Real Estate Vanke Hog-Breeding

Pig Raising Deemed More Profitable Than Developing Real Estate: Developers

Rebbeca Ren

posted on May 19, 2020 9:48 am

Vanke, the second largest Chinese property developer by sales, announced a plan last week to raise 250,000 pigs. The company already started recruiting specialists for its pig farms in China's Guangdong Province.

The jaw-dropping decision from a top developer came after COVID-19 took a toll on the once most lucrative real estate industry. 

Yu Liang, Chairman of Vanke, once claimed that there is no other industry that can be as profitable as real estate. However in In the first quarter of 2020, home transactions volume in China declined by almost 24.7%, the steepest plunge since 2013, according to the National Bureau of Statistics (NBS).

In a filing to the Shenzhen Stock Exchange, Vanke said that it achieved a contracted property sales of 47.95 billion RMB, or about $6.76 billion in last month, compared with 60.17 billion RMB ($8.48 billion) the same month last year.

In comparison, listed pig breeders enjoyed a remarkable upswing in profit as China was faced with pork shortage in the past year. Industry behemoth Muyuan Foods Co Ltd reported a first-quarter net profit of 4.1 billion yuan ($580 million), making a U-turn from last year's first-quarter loss, according to China Daily.

Vanke is not the first real estate company to foray into pig raising. Other top developers, including Country Garden, Evergrande, and Wanda, all enrolled the business before it. Although Yu stated in 2019 that no industry can be as profitable as property, that idea may have changed now.

The move, recognized as a desperate measure for developers trying to maintain operations amid a bleak outlook on the real estate market, was met with all kinds of opinions on China's social networks. Some even joked that human beings are no more valuable than pigs anymore, since it looks like that it's more profitable for developers to use lands to house pigs than human.

A sales manager of a Wuhan-based local developer told PingWest that the entire real estate market was frozen in 1Q20 when the pandemic was raging in the epicenter. Her company is under tremendous pressure and spare no effort to promote sales, but the results were not satisfying, "During the Labor's Day holiday, the regular peak season, sales reached only 30% of the same period last year," said the manager.

The person said that while exploring various profitable approaches, her CEO believes that raising pigs may be a promising alternative to selling apartments to the economically-stricken people of Wuhan, since China is actually the world's largest pork consumer, "people's demand for pork is much greater than apartments." 

China consumed 55.95% of the 113 million tons of pork produced globally in 2018. As a vital component of the CPI (Consumer Price Index), fluctuations in pork prices have an outsized impact on inflation. Since the first cases of African Swine Fever in China were reported in August 2018, the virus spread to every province by mid-2019, bringing pork production in many places across the country to a halt. The NBS estimated that a 97% increase in pork prices accounted for more than half of the 4.3% increase in the CPI of December 2019 from a year earlier.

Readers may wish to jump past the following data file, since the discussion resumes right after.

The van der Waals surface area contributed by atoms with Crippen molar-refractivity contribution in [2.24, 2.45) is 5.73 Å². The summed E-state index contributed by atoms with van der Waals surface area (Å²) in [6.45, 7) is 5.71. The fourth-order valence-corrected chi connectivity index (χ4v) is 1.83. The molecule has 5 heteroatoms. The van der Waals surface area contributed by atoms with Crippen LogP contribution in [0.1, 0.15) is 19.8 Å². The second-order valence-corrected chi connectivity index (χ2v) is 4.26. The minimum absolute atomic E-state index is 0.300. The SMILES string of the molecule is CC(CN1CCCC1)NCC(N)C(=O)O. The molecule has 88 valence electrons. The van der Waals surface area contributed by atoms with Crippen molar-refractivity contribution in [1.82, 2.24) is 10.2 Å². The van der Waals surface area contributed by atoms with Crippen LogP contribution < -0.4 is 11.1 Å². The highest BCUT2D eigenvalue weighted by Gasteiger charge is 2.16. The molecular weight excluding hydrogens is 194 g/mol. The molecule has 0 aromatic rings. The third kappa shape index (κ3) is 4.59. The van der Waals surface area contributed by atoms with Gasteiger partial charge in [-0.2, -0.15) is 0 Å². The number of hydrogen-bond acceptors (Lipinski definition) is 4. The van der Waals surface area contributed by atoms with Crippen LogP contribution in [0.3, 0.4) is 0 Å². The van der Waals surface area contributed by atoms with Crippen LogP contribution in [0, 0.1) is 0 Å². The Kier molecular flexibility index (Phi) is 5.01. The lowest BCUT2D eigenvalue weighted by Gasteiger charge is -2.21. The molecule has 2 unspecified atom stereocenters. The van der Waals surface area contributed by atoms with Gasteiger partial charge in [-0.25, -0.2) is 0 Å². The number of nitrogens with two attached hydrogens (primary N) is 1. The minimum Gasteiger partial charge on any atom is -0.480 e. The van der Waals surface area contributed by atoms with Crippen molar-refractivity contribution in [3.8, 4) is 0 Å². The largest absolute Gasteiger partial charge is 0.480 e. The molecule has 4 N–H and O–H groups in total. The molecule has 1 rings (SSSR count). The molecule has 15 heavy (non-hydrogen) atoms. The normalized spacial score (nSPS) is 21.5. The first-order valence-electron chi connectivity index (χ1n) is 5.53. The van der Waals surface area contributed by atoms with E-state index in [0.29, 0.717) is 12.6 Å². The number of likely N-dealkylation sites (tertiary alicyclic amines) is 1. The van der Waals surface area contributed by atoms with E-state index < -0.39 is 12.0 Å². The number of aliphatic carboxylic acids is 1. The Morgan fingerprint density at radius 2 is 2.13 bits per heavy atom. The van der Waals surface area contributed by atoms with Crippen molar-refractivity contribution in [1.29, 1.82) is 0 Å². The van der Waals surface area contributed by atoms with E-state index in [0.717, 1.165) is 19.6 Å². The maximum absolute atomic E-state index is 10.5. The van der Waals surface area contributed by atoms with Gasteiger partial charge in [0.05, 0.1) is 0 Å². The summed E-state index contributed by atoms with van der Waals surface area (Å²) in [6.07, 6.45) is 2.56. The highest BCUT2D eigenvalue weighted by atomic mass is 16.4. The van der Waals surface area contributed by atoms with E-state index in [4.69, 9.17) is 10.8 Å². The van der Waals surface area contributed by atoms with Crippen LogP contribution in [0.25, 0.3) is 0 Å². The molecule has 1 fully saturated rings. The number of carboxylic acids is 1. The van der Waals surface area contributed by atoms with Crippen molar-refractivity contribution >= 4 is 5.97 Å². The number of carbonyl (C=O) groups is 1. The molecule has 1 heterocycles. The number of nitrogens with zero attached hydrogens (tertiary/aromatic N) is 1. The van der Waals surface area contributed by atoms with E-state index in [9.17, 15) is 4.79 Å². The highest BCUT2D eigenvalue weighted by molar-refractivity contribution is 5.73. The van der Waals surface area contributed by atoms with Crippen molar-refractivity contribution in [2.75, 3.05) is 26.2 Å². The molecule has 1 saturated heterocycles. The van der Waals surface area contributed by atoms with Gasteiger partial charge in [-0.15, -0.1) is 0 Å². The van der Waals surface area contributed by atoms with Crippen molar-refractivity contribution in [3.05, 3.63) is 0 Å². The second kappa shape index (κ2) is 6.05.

In order to stabilize the pork supply, the central and local governments have implemented multiple policies and provided subsidies to support the pig raising business. It also calls on well-funded enterprises to join the industry, improving the level of large-scale production.

However, the blueprint may not be as feasible as expected, according to some analysts. "I am not optimistic about it. Not everyone can start to raise pigs all of a sudden, even if you are a property developer loaded with cash," a senior agricultural analyst at Changjiang Securities told PingWest under the condition of anonymity. Large-scale pig raising calls for experience and high-tech management, which outsiders are less likely to master in the short term, the analyst explained, adding that for real estate developers, raising pigs is more like a response to the country's call, presenting a signal of support.

"After all, the developers need to build good ties with governments," said the analyst.

Vanke did not issue more details regarding its plan to build a pig farm. Analysts have estimated that the cost to build a medium-capacity pig farm hosting 250,000 pigs from scratch could reach 200 million RMB, which is no sweat for a developer of Vanke's scale.

Ma Guangyuan, a well-known economist in China, also thought it's not reliable for property developers to step into the breeding sector. "These companies should focus on what they specialize in, for instance, building modern pigpens is more convincing than actually raising pigs" the economist said.

Real estate accounts for more than 10% of economic growth and 25% of GDP of China generally, a report from the Academy of Finance and Economics of the Chinese Academy of Social Sciences revealed. 

Although China's economy is experiencing a slowdown due to the pandemic, the loose monetary environment and ample liquidity are leading to rising housing prices in some key cities. New home prices in four first-tier cities, Beijing, Shanghai, Shenzhen, and Guangzhou, stayed unchanged in February and went up slightly in March, according to the data from the NBS.